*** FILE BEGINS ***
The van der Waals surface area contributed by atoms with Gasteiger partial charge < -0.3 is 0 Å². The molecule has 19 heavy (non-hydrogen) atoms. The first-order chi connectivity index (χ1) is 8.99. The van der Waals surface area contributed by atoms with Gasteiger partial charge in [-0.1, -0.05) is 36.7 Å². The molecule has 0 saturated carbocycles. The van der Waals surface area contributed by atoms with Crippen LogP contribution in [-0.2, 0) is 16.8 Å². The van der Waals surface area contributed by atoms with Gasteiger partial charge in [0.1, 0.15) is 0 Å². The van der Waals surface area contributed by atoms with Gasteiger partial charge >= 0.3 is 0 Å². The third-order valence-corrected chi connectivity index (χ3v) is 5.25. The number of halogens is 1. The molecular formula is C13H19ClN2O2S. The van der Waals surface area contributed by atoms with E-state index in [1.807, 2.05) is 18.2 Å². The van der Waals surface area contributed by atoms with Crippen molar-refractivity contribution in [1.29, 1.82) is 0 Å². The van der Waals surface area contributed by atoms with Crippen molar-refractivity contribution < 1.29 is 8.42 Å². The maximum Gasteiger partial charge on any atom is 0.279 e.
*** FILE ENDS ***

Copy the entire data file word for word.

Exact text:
The van der Waals surface area contributed by atoms with Gasteiger partial charge < -0.3 is 0 Å². The molecule has 19 heavy (non-hydrogen) atoms. The first-order chi connectivity index (χ1) is 8.99. The van der Waals surface area contributed by atoms with Gasteiger partial charge in [-0.1, -0.05) is 36.7 Å². The molecule has 0 saturated carbocycles. The van der Waals surface area contributed by atoms with Crippen LogP contribution in [-0.2, 0) is 16.8 Å². The van der Waals surface area contributed by atoms with Gasteiger partial charge in [0.1, 0.15) is 0 Å². The van der Waals surface area contributed by atoms with Gasteiger partial charge >= 0.3 is 0 Å². The third-order valence-corrected chi connectivity index (χ3v) is 5.25. The number of halogens is 1. The molecular formula is C13H19ClN2O2S. The van der Waals surface area contributed by atoms with E-state index in [1.807, 2.05) is 18.2 Å². The van der Waals surface area contributed by atoms with Crippen molar-refractivity contribution in [1.29, 1.82) is 0 Å². The van der Waals surface area contributed by atoms with Crippen molar-refractivity contribution < 1.29 is 8.42 Å². The maximum Gasteiger partial charge on any atom is 0.279 e.